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to be answered through these meetings between sfusd and planning and by the way i am very happy that both commissioner mendoza-mcdonnell and fewer are pushing this forward because this is the type of plan thating we want to happen today so that there is not a day that we have hit the capacity on kindergarten enrollment and we are looking around on where to place all of these kindergarteners that do want to go to public school here in san francisco. a couple of things that i have noticed, one is that, you know, largely where the growth is occurring today, is where we have very few schools. and in fact i was stunned that out of 120 schools and sfusd in district six, i only have three schools in my district and one is a charter high school, on treasure island. and i imagine that this will continue to be something for us to look at. is that where the growth is occurring is of course, where we don't have a lot of existing schools and so there is not
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necessarily an opportunity to expand those sites, but i am curious at some point maybe, if we can also look at where our surplus property is, both the city and the school district to see if there potential sites, to see if they are going to expand, or build the new schools and of course, our office continues to be very interested in the construction of mission bay, elementary school and something that we talked about since i was on the board of education. and i can't tell you the number of strollers that i see, in mission bay, every day, and it is actually astonishing. and i was also, really interested in the yields that they looked at and it is interesting, that there is a yield on the different types of housing and it makes sense and there is an assumption, that you are more likely to go to public school, if you live in public housing and or even in a stand alone, affordable housing building, and verses market
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rate. and i just want to understood this correctly, the yield is one student is yielded per 100 market rate units this is on page seven. >> yes, that is based on the history, and the average of 7 years. so up to 2012. and so what they did was they looked at all of the housing the number of units and the... and they had all of our enrollment data and so they were able to see how many were actually living in those and at those addresses, and to use that as an average and they also say that throughout the report and that it is important to keep monitoring that because, that is up to 2012, and on average, what it was, and so they kind of used that to, for the enrollment forecast, but as that changes, so would the yield formula. >> okay. i am really glad that we are of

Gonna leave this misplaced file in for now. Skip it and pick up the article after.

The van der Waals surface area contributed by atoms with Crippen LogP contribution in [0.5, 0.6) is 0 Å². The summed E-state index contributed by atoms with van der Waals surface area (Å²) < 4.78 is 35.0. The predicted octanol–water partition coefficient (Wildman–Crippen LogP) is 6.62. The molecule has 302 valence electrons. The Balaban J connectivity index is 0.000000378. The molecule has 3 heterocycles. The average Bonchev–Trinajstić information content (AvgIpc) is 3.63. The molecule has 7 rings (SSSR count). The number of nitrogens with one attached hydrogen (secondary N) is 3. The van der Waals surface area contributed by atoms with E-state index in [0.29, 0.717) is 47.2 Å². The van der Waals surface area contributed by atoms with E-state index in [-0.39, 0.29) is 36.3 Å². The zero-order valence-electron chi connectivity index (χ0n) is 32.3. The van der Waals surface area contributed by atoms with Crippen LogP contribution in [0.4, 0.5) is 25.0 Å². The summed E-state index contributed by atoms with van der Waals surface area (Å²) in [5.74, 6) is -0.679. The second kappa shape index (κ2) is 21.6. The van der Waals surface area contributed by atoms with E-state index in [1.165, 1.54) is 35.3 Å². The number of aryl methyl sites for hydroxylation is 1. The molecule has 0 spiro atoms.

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course, not just looking at the historic trends that will hopefully be doing some survey work among the families wiel they are here before they make decisions on whether to move out or to go private or public and this is a good category, of family to survey to understand their decision-making process. we want to of course, increase the yields in our market rate, units and if anything, and we want more of them to choose to stay in san francisco and to go to sfusd but it is interesting looking at the historical trend, but we don't want to set up a situation, where we assume that market rate families are leaving or going to private school or therefore, not preparing slots for them, because then we are creating the chicken or the egg scenario where we make the assumption and the family choose not to go public because there are not slots and because there is not one in their neighborhood. the one other thing that i just wanted to point out, is that some of the buildings that you
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listed on page 6, including park terrace and mission creek senior and you said that there are no affordable units assume that you mean no affordable units with kids, because they are senior, and they are 100 percent affordable senior housing, i didn't want to make it seem like we were not building any house ng those buildings and just to clarify. >> commissioner mendoza. >> thank you. >> thank you. >> i want to thank both gill and (inaudible) for the presentation and these are obviously, pieces that we have seen, now, twice. and i think that each time, it reminds us that we really need to bring all of this together. and so, i wanted to just thank you both for that and i also want to acknowledge, lenard tom who is in the audience who is